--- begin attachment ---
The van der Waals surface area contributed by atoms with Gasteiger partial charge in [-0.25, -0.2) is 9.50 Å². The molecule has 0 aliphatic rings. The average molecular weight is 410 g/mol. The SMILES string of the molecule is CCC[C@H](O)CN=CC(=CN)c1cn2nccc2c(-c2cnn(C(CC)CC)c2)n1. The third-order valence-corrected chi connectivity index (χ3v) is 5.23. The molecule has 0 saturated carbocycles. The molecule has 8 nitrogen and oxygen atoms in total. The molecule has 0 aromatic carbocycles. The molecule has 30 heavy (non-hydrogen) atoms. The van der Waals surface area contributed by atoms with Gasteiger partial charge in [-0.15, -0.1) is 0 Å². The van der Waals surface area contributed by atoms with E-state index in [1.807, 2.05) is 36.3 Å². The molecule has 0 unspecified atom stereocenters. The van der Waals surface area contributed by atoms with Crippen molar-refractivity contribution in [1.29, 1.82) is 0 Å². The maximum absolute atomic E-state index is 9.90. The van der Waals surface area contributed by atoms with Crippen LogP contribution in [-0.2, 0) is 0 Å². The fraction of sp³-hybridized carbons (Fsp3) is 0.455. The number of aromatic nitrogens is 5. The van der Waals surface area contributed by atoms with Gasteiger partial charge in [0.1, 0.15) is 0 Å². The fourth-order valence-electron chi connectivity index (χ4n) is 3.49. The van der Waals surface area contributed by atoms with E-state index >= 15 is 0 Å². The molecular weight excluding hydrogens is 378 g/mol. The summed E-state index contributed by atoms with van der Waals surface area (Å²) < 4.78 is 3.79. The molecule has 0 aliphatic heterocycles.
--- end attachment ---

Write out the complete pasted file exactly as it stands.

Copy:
The van der Waals surface area contributed by atoms with Gasteiger partial charge in [-0.25, -0.2) is 9.50 Å². The molecule has 0 aliphatic rings. The average molecular weight is 410 g/mol. The SMILES string of the molecule is CCC[C@H](O)CN=CC(=CN)c1cn2nccc2c(-c2cnn(C(CC)CC)c2)n1. The third-order valence-corrected chi connectivity index (χ3v) is 5.23. The molecule has 0 saturated carbocycles. The molecule has 8 nitrogen and oxygen atoms in total. The molecule has 0 aromatic carbocycles. The molecule has 30 heavy (non-hydrogen) atoms. The van der Waals surface area contributed by atoms with Gasteiger partial charge in [-0.15, -0.1) is 0 Å². The van der Waals surface area contributed by atoms with E-state index in [1.807, 2.05) is 36.3 Å². The molecule has 0 unspecified atom stereocenters. The van der Waals surface area contributed by atoms with Crippen molar-refractivity contribution in [1.29, 1.82) is 0 Å². The maximum absolute atomic E-state index is 9.90. The van der Waals surface area contributed by atoms with Crippen LogP contribution in [-0.2, 0) is 0 Å². The fraction of sp³-hybridized carbons (Fsp3) is 0.455. The number of aromatic nitrogens is 5. The van der Waals surface area contributed by atoms with Gasteiger partial charge in [0.1, 0.15) is 0 Å². The fourth-order valence-electron chi connectivity index (χ4n) is 3.49. The van der Waals surface area contributed by atoms with E-state index >= 15 is 0 Å². The molecular weight excluding hydrogens is 378 g/mol. The summed E-state index contributed by atoms with van der Waals surface area (Å²) < 4.78 is 3.79. The molecule has 0 aliphatic heterocycles.